Inhibiting Platelet Activation
Platelet activation and ensuing thrombus formation is a key event in the late stage of atherosclerosis, and drugs that inhibit platelet activation are promising candidates of treating atherosclerosis. Icariin has been found to improve the imbalance between plasminogen activator inhibitor-1 (PAI-1) and tissue-type plasminogen activator (t-PA) activities, thereby reducing platelet activation in hypercholesterolemia in a rabbit model of atherosclerosis (Zhang et al., 2013).
Potential Molecular Targets of Icariin
Icariin has potent anti-oxidative, anti-inflammatory, anti-proliferative, anti-thrombotic, and lipid-modulatory effects in vascular cells. The potential molecular targets are summarized in Figure 2. (i) Molecular targets of anti-oxidant effects: icariin has direct free-radical scavenging effects, which constitute the basis for its preventive effects against DNA damage. Another potential anti-oxidant mechanism could be the activation of Nrf2 in light of the recent observation (Wu et al., 2014) showing that Icariin derivative Icaritin activates Nrf2 in cigarette smoke extract treated-human lung epithelial cells. Further studies are needed to support the Nrf2 activation effects of Icariin in vascular cells; (ii) molecular targets of anti-inflammatory effects: inflammation in vascular cells, macrophage in particular, is mainly driven by transcriptional factor NF-κB (Wu et al., 2010). Icariin has been demonstrated to reduce the expression of COX2, iNOS, and CX3CR1 (Chen et al., 2010; Xu et al., 2010), which are NF-κB direct target genes. Therefore, inhibition of NF-κB could be the primary target of Icariin-mediated anti-inflammatory effects; (iii) molecular targets of anti-proliferative effects: the anti-proliferative targets of Icariin are PCNA (Hu et al., 2016) and GRP78 (Shen and He, 2009); (iv) molecular targets of anti-thrombotic effects: icarrin exhibits protective effects against platelet activation, and the molecular targets are pro-thrombotic PAI-1 and anti-thrombotic t-PA (Zhang et al., 2013); (v) molecular targets of lipid-modulatory effects: the molecular mechanisms of Icariin in modulating lipid metabolism has not been fully explored. Previous studies in experimental animal models have suggested that Icariin reduces bad LDL-cholesterol, while increase good HDL-cholesterol (Hu et al., 2015b). The potential mechanisms could be twofold. On the one hand, Icariin could inhibit cholesterol synthesis and uptake via sterol regulatory element-binding protein (SREBP) (Han et al., 2016) and scavenger receptor (CD36) (Yang et al., 2015), respectively. On the other hand, Icariin could promote SR-BI-mediated cholesterol efflux (Yang et al., 2015) and facilitate cholesterol excretion. The potential effects of Icariin on HDL biogenesis warrant further studies.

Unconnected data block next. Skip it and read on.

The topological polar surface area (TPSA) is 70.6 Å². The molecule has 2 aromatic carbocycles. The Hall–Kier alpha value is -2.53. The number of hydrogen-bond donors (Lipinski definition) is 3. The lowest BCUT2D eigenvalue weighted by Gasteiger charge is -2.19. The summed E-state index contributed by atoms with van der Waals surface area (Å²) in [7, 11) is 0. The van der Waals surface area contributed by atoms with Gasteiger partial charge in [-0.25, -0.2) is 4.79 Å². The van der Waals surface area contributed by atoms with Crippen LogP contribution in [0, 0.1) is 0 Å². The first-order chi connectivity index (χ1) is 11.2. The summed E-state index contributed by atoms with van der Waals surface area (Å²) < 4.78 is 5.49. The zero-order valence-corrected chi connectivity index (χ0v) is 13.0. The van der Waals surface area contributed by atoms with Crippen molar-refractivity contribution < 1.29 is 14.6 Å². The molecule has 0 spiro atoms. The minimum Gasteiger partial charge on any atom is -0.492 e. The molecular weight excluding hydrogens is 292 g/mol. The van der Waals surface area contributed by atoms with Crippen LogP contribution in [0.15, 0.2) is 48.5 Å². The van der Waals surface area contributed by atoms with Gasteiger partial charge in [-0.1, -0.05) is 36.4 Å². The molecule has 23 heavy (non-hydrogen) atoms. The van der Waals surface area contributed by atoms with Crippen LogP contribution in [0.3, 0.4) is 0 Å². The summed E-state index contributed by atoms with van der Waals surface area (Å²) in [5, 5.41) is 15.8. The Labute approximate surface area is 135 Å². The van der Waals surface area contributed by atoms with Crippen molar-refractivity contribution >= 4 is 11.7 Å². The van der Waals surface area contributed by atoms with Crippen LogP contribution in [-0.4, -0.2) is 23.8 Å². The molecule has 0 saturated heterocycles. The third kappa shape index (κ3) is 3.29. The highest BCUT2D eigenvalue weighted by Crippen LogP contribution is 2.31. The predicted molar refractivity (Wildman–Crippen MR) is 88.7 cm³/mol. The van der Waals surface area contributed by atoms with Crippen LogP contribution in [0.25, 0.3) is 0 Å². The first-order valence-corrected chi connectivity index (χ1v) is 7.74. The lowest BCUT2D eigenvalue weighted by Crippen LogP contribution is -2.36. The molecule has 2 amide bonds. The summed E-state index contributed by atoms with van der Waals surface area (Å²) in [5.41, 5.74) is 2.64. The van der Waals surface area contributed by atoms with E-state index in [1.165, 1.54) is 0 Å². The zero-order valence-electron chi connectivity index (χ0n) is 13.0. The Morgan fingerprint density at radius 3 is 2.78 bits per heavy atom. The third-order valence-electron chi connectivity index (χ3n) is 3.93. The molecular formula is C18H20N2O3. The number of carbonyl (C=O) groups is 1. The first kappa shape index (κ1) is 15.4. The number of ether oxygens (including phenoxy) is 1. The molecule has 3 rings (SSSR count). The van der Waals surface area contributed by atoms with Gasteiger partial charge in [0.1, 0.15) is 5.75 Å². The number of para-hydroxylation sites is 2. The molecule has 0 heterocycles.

FIGURE 2. Potential molecular targets of Icariin. Nrf2, eNOS, endothelial nitric oxide synthase; NO, nitric oxide; AR, androgen receptor; ADMA, asymmetric dimethylarginine; DDAH, dimethylarginine dimethylaminohydrolase; CD36, cluster of differentiation 36; SR-BI, scavenger receptor B1; COX2, cyclooxygenase 2; iNOS, inducible NO synthase; NF-κB, nuclear factor-kappa B; CX3CR1, SREBP, sterol regulatory element-binding protein; GRP78, glucose regulated protein 78; PCNA, proliferating cell nuclear antigen; PAI-1, plasminogen activator inhibitor-1; t-PA, tissue-type plasminogen activator.